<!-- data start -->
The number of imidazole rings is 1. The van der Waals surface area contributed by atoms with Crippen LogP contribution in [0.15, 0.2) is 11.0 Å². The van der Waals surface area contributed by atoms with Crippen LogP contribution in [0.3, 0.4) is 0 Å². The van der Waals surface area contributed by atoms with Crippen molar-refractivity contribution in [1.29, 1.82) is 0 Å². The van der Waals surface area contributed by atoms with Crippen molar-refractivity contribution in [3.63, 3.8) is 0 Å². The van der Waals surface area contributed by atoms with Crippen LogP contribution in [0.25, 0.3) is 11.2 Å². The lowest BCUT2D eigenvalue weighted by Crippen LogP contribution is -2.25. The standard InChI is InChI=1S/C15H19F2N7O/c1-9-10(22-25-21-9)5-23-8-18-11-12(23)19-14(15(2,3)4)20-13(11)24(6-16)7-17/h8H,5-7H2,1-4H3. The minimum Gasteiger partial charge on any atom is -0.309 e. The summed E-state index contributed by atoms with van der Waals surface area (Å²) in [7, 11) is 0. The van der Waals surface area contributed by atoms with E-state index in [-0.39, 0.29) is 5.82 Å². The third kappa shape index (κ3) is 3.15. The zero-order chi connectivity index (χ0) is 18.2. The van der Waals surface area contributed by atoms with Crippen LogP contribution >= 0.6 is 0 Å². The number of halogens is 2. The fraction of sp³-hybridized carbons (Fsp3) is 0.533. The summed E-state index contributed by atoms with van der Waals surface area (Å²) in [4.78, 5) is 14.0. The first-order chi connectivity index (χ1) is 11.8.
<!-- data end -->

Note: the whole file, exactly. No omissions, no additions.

The number of imidazole rings is 1. The van der Waals surface area contributed by atoms with Crippen LogP contribution in [0.15, 0.2) is 11.0 Å². The van der Waals surface area contributed by atoms with Crippen LogP contribution in [0.3, 0.4) is 0 Å². The van der Waals surface area contributed by atoms with Crippen molar-refractivity contribution in [1.29, 1.82) is 0 Å². The van der Waals surface area contributed by atoms with Crippen molar-refractivity contribution in [3.63, 3.8) is 0 Å². The van der Waals surface area contributed by atoms with Crippen LogP contribution in [0.25, 0.3) is 11.2 Å². The lowest BCUT2D eigenvalue weighted by Crippen LogP contribution is -2.25. The standard InChI is InChI=1S/C15H19F2N7O/c1-9-10(22-25-21-9)5-23-8-18-11-12(23)19-14(15(2,3)4)20-13(11)24(6-16)7-17/h8H,5-7H2,1-4H3. The minimum Gasteiger partial charge on any atom is -0.309 e. The summed E-state index contributed by atoms with van der Waals surface area (Å²) in [7, 11) is 0. The van der Waals surface area contributed by atoms with E-state index in [-0.39, 0.29) is 5.82 Å². The third kappa shape index (κ3) is 3.15. The zero-order chi connectivity index (χ0) is 18.2. The van der Waals surface area contributed by atoms with Crippen LogP contribution >= 0.6 is 0 Å². The number of halogens is 2. The fraction of sp³-hybridized carbons (Fsp3) is 0.533. The summed E-state index contributed by atoms with van der Waals surface area (Å²) in [4.78, 5) is 14.0. The first-order chi connectivity index (χ1) is 11.8.